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Here’s Why I Enjoy Being a Translator

Are you considering translating as a profession? Project managers will also call you ‘vendor’, ‘linguist’, ‘resource’, and give you tasks more varied than just translation. Here are the reasons I enjoy this job.

  1. You’ll be writing every day. Some of us enjoy that. Just writing. Keeping your language skills at a good level. The challenge of finding the best wording.
  2. You’ll be clicking buttons and typing. I can’t be the only one to enjoy that, right? And some of the translation software I have used still fascinates me. With those translation software tools and their translation memory files, you can store entire sentences you have translated before, and if they appear again in a new text, the software will bring them up for you. If they have been modified, you will be shown just which words were changed. Sit back and watch your translation software automatically fill in translations that it remembers… until it gets to a passage that’s new and requires your brain work. You are partners with this machine.
  3. Your direct interactions with customers will be limited, since you aren’t at front desk. You may occasionally have to come out to give advice or listen to a client’s instructions, however. Not to put down client-facing jobs, but if you’re an introvert, you won’t be bored as a translator.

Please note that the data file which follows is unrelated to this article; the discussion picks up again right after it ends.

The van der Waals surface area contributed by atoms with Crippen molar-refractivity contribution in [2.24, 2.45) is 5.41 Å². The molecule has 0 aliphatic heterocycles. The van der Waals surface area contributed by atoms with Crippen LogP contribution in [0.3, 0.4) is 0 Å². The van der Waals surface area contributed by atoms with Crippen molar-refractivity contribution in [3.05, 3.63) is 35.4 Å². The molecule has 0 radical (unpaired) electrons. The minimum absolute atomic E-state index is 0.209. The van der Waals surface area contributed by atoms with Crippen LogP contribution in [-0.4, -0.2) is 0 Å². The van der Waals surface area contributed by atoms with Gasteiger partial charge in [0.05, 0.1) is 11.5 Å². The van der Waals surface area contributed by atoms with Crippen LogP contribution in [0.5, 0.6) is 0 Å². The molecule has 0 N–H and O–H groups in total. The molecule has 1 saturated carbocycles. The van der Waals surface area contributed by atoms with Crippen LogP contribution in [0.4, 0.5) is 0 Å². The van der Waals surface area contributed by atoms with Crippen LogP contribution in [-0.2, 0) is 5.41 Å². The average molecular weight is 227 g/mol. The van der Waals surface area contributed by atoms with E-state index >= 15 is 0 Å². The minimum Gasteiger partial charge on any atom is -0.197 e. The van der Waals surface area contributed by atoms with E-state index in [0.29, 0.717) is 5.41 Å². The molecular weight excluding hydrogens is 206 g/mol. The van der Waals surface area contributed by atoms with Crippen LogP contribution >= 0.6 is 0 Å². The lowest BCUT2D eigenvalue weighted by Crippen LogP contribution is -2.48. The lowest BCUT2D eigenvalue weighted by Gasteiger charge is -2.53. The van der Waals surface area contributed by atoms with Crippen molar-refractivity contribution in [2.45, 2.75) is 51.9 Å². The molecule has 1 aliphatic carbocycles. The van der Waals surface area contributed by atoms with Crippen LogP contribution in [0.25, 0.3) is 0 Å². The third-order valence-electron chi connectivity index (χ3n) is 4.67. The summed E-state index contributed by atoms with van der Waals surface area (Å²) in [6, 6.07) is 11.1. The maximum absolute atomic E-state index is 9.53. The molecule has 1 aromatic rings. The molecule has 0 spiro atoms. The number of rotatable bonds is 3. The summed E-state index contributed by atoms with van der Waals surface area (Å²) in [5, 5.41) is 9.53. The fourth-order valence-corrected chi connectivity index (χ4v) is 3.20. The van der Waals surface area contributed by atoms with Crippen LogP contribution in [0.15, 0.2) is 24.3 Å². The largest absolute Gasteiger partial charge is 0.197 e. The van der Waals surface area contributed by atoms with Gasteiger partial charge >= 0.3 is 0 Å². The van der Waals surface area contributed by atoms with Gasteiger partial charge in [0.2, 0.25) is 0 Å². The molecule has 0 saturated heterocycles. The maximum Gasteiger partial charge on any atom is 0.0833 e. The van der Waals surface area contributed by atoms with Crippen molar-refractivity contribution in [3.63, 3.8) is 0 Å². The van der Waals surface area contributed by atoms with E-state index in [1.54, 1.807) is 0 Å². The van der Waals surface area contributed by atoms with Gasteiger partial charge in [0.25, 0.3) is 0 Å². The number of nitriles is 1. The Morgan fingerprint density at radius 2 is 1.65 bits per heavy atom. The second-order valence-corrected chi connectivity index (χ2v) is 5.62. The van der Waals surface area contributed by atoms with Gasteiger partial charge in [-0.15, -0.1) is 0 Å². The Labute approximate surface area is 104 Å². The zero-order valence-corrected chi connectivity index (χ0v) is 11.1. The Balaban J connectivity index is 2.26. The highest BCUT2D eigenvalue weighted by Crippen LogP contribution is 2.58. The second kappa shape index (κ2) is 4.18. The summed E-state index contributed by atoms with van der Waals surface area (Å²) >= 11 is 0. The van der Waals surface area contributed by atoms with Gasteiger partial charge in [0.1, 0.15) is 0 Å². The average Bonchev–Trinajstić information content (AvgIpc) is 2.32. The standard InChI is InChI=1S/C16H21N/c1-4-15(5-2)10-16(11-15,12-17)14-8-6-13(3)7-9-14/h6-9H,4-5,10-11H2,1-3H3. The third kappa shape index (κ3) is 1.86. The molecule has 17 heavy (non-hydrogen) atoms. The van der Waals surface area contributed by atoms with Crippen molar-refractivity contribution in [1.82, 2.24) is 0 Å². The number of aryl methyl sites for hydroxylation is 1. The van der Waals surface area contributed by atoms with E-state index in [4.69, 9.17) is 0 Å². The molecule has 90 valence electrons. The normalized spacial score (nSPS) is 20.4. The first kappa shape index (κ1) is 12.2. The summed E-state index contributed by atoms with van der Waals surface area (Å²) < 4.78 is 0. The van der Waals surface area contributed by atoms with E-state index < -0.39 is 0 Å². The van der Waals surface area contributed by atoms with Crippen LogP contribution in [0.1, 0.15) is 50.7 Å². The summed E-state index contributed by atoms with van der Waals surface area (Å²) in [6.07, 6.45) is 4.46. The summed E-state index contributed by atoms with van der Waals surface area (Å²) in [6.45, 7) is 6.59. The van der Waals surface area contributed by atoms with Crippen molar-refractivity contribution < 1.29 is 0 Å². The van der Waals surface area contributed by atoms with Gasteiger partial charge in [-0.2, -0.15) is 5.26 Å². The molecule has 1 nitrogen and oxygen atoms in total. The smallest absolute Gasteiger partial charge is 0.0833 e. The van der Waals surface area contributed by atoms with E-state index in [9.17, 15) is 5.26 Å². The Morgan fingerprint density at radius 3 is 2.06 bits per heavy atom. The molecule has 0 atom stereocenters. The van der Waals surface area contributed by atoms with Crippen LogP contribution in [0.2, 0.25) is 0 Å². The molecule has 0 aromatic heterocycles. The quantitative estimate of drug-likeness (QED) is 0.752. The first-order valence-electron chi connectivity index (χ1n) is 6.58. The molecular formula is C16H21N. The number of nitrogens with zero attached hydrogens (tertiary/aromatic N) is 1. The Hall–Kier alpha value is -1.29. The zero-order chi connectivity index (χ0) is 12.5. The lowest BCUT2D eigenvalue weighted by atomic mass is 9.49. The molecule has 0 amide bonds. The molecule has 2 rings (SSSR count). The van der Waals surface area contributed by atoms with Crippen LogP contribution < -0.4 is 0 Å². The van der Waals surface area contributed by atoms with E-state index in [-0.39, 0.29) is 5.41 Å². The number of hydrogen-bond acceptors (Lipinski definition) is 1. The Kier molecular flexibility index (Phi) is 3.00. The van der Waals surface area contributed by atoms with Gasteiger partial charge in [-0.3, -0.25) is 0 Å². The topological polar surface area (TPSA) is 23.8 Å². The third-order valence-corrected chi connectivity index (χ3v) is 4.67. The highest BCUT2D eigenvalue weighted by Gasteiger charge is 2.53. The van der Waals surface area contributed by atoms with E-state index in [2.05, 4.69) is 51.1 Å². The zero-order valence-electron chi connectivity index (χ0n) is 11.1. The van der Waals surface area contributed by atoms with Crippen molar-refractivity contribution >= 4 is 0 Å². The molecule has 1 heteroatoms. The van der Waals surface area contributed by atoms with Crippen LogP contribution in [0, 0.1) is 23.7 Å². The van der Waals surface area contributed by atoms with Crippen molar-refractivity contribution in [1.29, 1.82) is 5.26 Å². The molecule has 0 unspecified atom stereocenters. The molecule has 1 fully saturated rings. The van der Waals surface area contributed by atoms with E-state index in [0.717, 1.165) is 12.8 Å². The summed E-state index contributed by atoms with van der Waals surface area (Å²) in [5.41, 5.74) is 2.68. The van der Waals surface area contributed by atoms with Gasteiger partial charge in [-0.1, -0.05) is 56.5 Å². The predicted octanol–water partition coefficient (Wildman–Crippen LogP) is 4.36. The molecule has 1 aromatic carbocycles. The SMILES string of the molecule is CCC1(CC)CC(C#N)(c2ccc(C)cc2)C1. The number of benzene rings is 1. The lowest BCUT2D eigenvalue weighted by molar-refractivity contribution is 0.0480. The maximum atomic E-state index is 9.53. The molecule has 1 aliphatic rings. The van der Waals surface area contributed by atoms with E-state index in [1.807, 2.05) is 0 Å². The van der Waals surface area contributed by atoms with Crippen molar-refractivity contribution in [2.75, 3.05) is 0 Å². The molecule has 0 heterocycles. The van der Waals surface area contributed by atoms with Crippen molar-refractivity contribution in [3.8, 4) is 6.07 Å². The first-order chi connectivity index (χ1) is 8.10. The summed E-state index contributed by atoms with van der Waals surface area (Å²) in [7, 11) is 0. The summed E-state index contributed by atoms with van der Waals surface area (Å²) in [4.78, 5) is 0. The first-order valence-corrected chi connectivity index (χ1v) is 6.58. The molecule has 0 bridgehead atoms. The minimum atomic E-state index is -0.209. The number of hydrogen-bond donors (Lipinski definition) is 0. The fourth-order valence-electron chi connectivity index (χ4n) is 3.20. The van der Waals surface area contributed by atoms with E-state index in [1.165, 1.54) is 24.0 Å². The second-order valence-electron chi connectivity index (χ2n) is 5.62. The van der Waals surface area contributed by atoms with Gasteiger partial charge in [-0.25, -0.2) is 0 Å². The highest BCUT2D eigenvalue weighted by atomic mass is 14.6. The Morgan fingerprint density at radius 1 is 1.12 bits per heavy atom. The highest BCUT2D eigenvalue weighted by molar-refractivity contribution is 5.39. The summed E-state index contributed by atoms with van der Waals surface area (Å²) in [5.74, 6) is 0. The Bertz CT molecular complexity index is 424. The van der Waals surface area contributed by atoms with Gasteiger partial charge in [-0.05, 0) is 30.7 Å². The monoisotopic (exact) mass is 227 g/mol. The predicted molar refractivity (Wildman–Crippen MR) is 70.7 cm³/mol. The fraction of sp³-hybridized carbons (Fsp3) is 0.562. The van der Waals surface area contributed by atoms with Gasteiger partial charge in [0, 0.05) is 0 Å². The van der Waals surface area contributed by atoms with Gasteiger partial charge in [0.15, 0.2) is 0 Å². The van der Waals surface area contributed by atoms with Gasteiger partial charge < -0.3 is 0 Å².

4. Depending on the nature of your work, you may also get to do interpretation and simultaneous translation. I, the introvert, thoroughly enjoy going out and interpreting. The satisfaction with that sort of work is immediate: you see the other person’s face light up the moment you help them understand what their interlocutor is saying.
  5. You’ll broaden your horizons. Suddenly you will know things about medicine, technology, law or any other area your translations specialise in. You will be able to identify devices and tools both in your language and in the foreign language(s) you work with. You’ll find things out before others – you’ll know about new inventions if you translate patents, about the educational system of other countries if you do diplomas and certificates, about big business deals if you’re in the area of finance Various documents will bring you all sorts of personal stories from all over the world. You’ll have to keep them all a secret, of course, because you’ll be bound by a confidentiality agreement, plus you’re not a gossip. But that doesn’t take the thrill out of your everyday work.
  6. Your studies will not go in vain. High school, university, courses, certificates… Life is short; we don’t want any of our time or efforts to go in vain. Start using the foreign language you’ve studied… before you start forgetting it.
  7. You will know what you’ll be doing at work. Some other jobs tend to have very flexible tasks. Yours will gravitate around translating, editing, proofreading, adapting text, assessing other people’s translations. There’s always new types of linguistic tasks and new software to use, but you definitely will not be your company’s Jack of all trades (and master of none).

If you are qualified enough and you’re looking for a place to start, here’s something I learned: translating will not be the dream job right away. You won’t sit at home with your coffee and cookies and work on your laptop at whatever time of day you want. You’ll probably have to start as an in-house translator and get trained. After you’re gained experience and people’s trust, you can think about going freelance.

Lora Dobreva, Editor and translator at Mitra Translations

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